Leave the outpatient regimen untouched

By  |  August 5, 2013 | 

A great commentary out today in JAMA Internal Medicine.  The topic?  Mucking with established ambulatory medication regimens during hospital stays.

I find the sins the authors allude to–confusing patients, wasting money, and chasing artificial outcomes, have the least traction with younger hospitalists, trainees, and those without much ambulatory experience.  The temptation to treat the chart or number holds too much sway.

An unfortunate consequence–whatever we do on the inpatient side gets exported right back to the caregiver and primary doc.  They must untangle the chaos we create.

Treating HM docs should minimize responses  to ethereal measurements and lab readings.  We must also communicate with PCPs to attenuate any potential risks of acting on those findings.   The following passage conveys the sentiment aptly:

“The inpatient clinician may not be aware of, or simply ignore, the patient’s long-term success at disease control in the months and years prior to hospitalization. Second, the inpatient physician may treat an elevated parameter in response to (or to prevent) calls from consulting physicians or nurses. Such calls can arise from nurse discomfort with abnormal vital signs, and from the “call house officer if” orders typically seen in teaching hospitals. Third, the practice may be an attempt to “tune up” the patient to assist colleagues, for example, before handoff to another inpatient clinician or discharge to the outpatient clinic. A common thread underlying several of these factors is insufficient coordination between inpatient and outpatient clinicians. This disconnect can arise from inpatient clinicians’ limited experience with ambulatory chronic disease management, poor access to the patient’s outpatient health record or health system, and default to a hospital-centered approach, where treatment is preferred to watchful waiting.”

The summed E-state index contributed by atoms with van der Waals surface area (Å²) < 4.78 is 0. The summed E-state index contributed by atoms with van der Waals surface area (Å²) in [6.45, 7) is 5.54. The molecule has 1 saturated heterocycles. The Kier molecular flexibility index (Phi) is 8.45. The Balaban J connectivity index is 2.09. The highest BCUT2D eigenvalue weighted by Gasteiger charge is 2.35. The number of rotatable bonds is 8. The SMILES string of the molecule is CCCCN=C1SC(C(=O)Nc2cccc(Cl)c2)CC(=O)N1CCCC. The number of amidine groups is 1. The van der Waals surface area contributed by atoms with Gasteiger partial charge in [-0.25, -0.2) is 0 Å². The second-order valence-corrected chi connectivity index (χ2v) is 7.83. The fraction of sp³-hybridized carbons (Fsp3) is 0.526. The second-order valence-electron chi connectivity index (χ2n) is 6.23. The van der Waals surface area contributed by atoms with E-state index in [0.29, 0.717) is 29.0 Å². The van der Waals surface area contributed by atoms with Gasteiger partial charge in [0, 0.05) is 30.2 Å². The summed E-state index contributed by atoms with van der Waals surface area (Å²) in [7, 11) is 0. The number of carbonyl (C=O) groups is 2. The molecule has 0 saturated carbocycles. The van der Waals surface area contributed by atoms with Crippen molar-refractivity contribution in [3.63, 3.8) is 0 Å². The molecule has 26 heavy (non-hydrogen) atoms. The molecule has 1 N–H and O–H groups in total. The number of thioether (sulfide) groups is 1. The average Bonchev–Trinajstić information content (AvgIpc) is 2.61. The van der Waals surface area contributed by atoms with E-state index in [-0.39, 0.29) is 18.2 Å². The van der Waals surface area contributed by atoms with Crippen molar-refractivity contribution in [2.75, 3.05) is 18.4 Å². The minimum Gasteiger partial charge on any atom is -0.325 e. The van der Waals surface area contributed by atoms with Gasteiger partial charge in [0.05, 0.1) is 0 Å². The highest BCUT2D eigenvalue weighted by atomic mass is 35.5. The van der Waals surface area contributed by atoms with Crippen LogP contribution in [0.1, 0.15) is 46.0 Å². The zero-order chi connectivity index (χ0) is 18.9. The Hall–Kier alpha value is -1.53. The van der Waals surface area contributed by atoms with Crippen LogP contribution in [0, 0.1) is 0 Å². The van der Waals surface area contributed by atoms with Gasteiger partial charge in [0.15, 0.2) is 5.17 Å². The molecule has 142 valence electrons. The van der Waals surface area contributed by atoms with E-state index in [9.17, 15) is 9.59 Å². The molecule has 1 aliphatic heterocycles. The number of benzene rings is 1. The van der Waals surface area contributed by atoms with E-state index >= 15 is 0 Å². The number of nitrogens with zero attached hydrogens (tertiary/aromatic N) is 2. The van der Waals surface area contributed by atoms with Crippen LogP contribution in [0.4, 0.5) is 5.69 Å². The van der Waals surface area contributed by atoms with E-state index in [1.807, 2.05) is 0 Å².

The lesson?  Hold the phone.  As our mentors teach us, doing nothing is doing something.  In this case, that same “something”  treats us or the staff,  and not the patient.  The unintended harm from our action only emerges after the patient departs the hospital .  We then become the problem, not the remedy.


About the Author:

Brad Flansbaum
Bradley Flansbaum, DO, MPH, MHM works for Geisinger Health System in Danville, PA in both the divisions of hospital medicine and population health. He began working as a hospitalist in 1996, at the inception of the hospital medicine movement. He is a founding member of the Society of Hospital Medicine and served as a board member and officer. He speaks nationally in promoting hospital medicine and has presented at many statewide meetings and conferences. He is also actively involved in house staff education. Currently, he serves on the SHM Public Policy Committee and has an interest in payment policy, healthcare market competition, health disparities, cost-effectiveness analysis, and pain and palliative care. He is SHM’s delegate for the AMA House of Delegates. Dr. Flansbaum received his undergraduate degree from Union College in Schenectady, NY and attended medical school at the New York College of Osteopathic Medicine. He completed his residency and chief residency in Internal Medicine at Long Island Jewish Medical Center in New York. He received his M.P.H. in Health Policy and Management at Columbia University. He is a political junky, and loves to cook, stay fit, read non-fiction, listen to many genres of music, and is a resident of Danville, PA.


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